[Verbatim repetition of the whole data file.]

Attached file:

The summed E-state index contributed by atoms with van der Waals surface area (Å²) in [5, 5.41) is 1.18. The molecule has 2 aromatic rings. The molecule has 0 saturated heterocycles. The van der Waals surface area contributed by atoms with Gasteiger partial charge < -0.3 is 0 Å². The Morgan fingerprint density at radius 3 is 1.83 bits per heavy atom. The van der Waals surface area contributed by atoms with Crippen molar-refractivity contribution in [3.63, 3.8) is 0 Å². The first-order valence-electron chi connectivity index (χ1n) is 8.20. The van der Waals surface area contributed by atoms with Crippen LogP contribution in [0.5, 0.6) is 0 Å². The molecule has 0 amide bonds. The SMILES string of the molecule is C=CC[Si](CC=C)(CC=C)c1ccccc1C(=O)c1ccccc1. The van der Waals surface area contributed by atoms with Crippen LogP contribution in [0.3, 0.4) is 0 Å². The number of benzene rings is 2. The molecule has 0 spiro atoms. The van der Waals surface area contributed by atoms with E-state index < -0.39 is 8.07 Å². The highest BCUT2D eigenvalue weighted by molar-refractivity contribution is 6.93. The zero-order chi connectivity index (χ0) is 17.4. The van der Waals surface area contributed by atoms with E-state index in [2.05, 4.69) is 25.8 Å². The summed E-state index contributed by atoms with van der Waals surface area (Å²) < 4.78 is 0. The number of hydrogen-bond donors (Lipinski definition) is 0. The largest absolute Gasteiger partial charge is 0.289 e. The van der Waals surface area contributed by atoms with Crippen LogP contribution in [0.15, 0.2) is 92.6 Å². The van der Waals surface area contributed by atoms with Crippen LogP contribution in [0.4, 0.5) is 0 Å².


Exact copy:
The summed E-state index contributed by atoms with van der Waals surface area (Å²) in [5, 5.41) is 1.18. The molecule has 2 aromatic rings. The molecule has 0 saturated heterocycles. The van der Waals surface area contributed by atoms with Gasteiger partial charge < -0.3 is 0 Å². The Morgan fingerprint density at radius 3 is 1.83 bits per heavy atom. The van der Waals surface area contributed by atoms with Crippen molar-refractivity contribution in [3.63, 3.8) is 0 Å². The first-order valence-electron chi connectivity index (χ1n) is 8.20. The van der Waals surface area contributed by atoms with Crippen LogP contribution in [0.5, 0.6) is 0 Å². The molecule has 0 amide bonds. The SMILES string of the molecule is C=CC[Si](CC=C)(CC=C)c1ccccc1C(=O)c1ccccc1. The van der Waals surface area contributed by atoms with Crippen LogP contribution in [0.3, 0.4) is 0 Å². The number of benzene rings is 2. The molecule has 0 spiro atoms. The van der Waals surface area contributed by atoms with E-state index < -0.39 is 8.07 Å². The highest BCUT2D eigenvalue weighted by molar-refractivity contribution is 6.93. The zero-order chi connectivity index (χ0) is 17.4. The van der Waals surface area contributed by atoms with E-state index in [2.05, 4.69) is 25.8 Å². The summed E-state index contributed by atoms with van der Waals surface area (Å²) < 4.78 is 0. The number of hydrogen-bond donors (Lipinski definition) is 0. The largest absolute Gasteiger partial charge is 0.289 e. The van der Waals surface area contributed by atoms with Crippen LogP contribution in [0.15, 0.2) is 92.6 Å². The van der Waals surface area contributed by atoms with Crippen LogP contribution in [0.4, 0.5) is 0 Å².